[OPE-L] How Class Works - 2008 conference CFP

From: glevy@PRATT.EDU
Date: Mon Sep 24 2007 - 16:26:09 EDT

"How Class Works", listmembers will recall, was the conference that
John M had planned to attend but was turned away at the airport by the
repressive US government.

In solidarity, Jerry

Please note that we have redesigned and updated the Website for the Center
for Study of Working Class Life.  You will need to create a new bookmark
for the page on your browser although the old URL -
www.workingclass.sunysb.edu - still works.



A Conference at SUNY Stony Brook
June 5-7, 2008

The Center for Study of Working Class Life is pleased to announce the How
Class Works – 2008 Conference, to be held at the State University of New
York at Stony Brook, June 5 - 7, 2008. Proposals for papers,
presentations, and sessions are welcome until December 17, 2007 according
to the guidelines below.  For more information, visit our Web site at <

Purpose and orientation: The conference seeks to explore ways in which an
explicit recognition of class helps to understand the social world in
which we live, and ways in which analysis of society can deepen our
understanding of class as a social relationship. Presentations should take
as their point of reference the lived experience of class; proposed
theoretical contributions should be rooted in and illuminate social
realities. Presentations are welcome from people outside academic life
when they sum up social experience in a way that contributes to the themes
of the conference.  Formal papers will be welcome but are not required.
All presentations should be accessible to an interdisciplinary audience.

Conference themes: The conference welcomes proposals for presentations
that advance our understanding of any of the following themes.

The mosaic of class, race, and gender. To explore how class shapes racial,
gender, and ethnic experience and how different racial, gender, and ethnic
experiences within various classes shape the meaning of class.  Special
focus: the legacy of Theodore W. Allen’s work on the invention of the
white race and its implications in the new racial and ethnic mix of 21st
century U.S. society.

Class, power, and social structure. To explore the social content of
working, middle, and capitalist classes in terms of various aspects of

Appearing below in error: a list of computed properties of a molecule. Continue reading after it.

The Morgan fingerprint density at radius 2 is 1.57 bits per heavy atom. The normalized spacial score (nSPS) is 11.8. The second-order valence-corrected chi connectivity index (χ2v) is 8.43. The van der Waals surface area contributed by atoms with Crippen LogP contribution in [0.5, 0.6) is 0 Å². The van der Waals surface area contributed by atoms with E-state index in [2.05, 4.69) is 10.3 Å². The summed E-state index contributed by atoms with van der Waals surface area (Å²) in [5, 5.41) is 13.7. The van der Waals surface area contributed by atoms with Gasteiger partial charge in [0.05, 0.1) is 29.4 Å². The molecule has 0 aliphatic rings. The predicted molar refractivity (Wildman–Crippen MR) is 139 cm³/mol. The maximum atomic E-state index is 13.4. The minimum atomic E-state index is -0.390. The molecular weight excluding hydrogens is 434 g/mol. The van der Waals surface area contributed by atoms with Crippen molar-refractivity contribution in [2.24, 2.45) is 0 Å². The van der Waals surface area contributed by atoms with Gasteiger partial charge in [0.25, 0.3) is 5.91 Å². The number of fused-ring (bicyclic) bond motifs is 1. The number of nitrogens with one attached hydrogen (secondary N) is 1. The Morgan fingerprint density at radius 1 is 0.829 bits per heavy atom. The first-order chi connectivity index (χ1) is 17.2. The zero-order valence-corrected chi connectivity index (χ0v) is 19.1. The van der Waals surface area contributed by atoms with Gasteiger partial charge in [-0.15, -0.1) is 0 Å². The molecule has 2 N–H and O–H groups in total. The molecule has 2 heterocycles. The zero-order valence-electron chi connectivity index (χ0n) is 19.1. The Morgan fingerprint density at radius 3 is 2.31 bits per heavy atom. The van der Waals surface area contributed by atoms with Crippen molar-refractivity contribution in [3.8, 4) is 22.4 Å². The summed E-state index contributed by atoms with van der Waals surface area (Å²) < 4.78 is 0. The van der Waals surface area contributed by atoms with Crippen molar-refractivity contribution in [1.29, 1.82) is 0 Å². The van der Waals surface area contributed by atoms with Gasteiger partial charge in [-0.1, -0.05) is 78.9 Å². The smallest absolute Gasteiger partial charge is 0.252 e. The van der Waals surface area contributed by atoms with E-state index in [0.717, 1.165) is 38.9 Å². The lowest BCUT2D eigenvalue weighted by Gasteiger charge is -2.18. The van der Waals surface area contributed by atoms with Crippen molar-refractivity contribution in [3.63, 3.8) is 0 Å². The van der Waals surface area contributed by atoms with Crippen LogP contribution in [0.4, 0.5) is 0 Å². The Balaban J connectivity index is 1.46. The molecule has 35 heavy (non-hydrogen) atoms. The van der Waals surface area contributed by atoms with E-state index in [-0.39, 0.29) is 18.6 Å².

power; to explore ways in which class and structures of power interact, at
the workplace and in the broader society.

Class and community. To explore ways in which class operates outside the
workplace in the communities where people of various classes live.

Class in a global economy. To explore how class identity and class
dynamics are influenced by globalization, including experience of
cross-border organizing, capitalist class dynamics, international labor

Middle class? Working class? What's the difference and why does it matter?
To explore the claim that the U.S. is a middle class society and contrast
it with the notion that the working class is the majority; to explore the
relationships between the middle class and the working class, and between
the middle class and the capitalist class.

Class, public policy, and electoral politics. To explore how class affects
public policy, with special attention to health care, the criminal justice
system, labor law, poverty, tax and other economic policy, housing, and
education; to explore the place of electoral politics in the arrangement
of class forces on policy matters. Special focus: class, health, and
health care.

Class and culture: To explore ways in which culture transmits and
transforms class dynamics.

Pedagogy of class. To explore techniques and materials useful for teaching
about class, at K-12 levels, in college and university courses, and in
labor studies and adult education courses.

How to submit proposals for How Class Works – 2008 Conference

Proposals for presentations must include the following information: a)
title; b) which of the eight conference themes will be addressed; c) a
maximum 250 word summary of the main points, methodology, and slice of
experience that will be summed up; d) relevant personal information
indicating institutional affiliation (if any) and what training or
experience the presenter brings to the proposal; e) presenter's name,
address, telephone, fax, and e-mail address. A person may present in at
most two conference sessions. To allow time for discussion, sessions will
be limited to three twenty-minute or four fifteen-minute principal
presentations. Sessions will not include official discussants.  Proposals
for poster sessions are welcome.  Presentations may be assigned to a
poster session.

Proposals for sessions are welcome. A single session proposal must include
proposal information for all presentations expected to be part of it, as
detailed above, with some indication of willingness to participate from
each proposed session member.

Submit proposals as hard copy by mail to the How Class Works  - 2008
Conference, Center for Study of Working Class Life, Department of
Economics, SUNY, Stony Brook, NY 11794-4384 or as an e-mail attachment to

Timetable:  Proposals must be received by December 17, 2007. Notifications
will be mailed on January 16, 2008. The conference will be at SUNY Stony
Brook June 5- 7, 2008.  Conference registration and housing reservations
will be possible after February 15, 2008. Details and updates will be
posted at http://www.workingclass.sunysb.edu.

Conference coordinator:
Michael Zweig
Director, Center for Study of Working Class Life
Department of Economics
State University of New York
Stony Brook, NY 11794-4384


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